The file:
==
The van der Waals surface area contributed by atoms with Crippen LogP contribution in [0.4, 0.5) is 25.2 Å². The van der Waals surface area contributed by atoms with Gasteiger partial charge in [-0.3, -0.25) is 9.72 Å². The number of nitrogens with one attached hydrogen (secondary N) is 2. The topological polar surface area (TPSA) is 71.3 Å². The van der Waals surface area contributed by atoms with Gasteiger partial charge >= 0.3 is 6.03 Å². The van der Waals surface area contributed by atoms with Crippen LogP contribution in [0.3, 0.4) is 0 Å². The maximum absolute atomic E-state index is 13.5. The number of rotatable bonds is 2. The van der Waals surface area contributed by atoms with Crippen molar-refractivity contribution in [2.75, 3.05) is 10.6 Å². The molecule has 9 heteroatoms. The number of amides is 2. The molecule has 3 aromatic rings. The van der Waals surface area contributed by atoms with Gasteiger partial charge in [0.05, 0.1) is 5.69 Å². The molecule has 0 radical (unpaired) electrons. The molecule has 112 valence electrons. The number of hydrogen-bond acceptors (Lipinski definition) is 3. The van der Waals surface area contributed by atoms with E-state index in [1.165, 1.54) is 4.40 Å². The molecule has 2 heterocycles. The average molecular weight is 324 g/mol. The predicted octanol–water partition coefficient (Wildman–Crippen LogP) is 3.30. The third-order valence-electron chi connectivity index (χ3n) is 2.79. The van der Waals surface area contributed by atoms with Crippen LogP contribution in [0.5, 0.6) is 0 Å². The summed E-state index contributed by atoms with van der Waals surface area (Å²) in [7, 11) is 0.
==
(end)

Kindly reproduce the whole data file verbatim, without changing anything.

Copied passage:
The van der Waals surface area contributed by atoms with Crippen LogP contribution in [0.4, 0.5) is 25.2 Å². The van der Waals surface area contributed by atoms with Gasteiger partial charge in [-0.3, -0.25) is 9.72 Å². The number of nitrogens with one attached hydrogen (secondary N) is 2. The topological polar surface area (TPSA) is 71.3 Å². The van der Waals surface area contributed by atoms with Gasteiger partial charge >= 0.3 is 6.03 Å². The van der Waals surface area contributed by atoms with Crippen LogP contribution in [0.3, 0.4) is 0 Å². The maximum absolute atomic E-state index is 13.5. The number of rotatable bonds is 2. The van der Waals surface area contributed by atoms with Crippen molar-refractivity contribution in [2.75, 3.05) is 10.6 Å². The molecule has 9 heteroatoms. The number of amides is 2. The molecule has 3 aromatic rings. The van der Waals surface area contributed by atoms with Gasteiger partial charge in [0.05, 0.1) is 5.69 Å². The molecule has 0 radical (unpaired) electrons. The molecule has 112 valence electrons. The number of hydrogen-bond acceptors (Lipinski definition) is 3. The van der Waals surface area contributed by atoms with E-state index in [1.165, 1.54) is 4.40 Å². The molecule has 2 heterocycles. The average molecular weight is 324 g/mol. The predicted octanol–water partition coefficient (Wildman–Crippen LogP) is 3.30. The third-order valence-electron chi connectivity index (χ3n) is 2.79. The van der Waals surface area contributed by atoms with Crippen LogP contribution in [0.5, 0.6) is 0 Å². The summed E-state index contributed by atoms with van der Waals surface area (Å²) in [7, 11) is 0.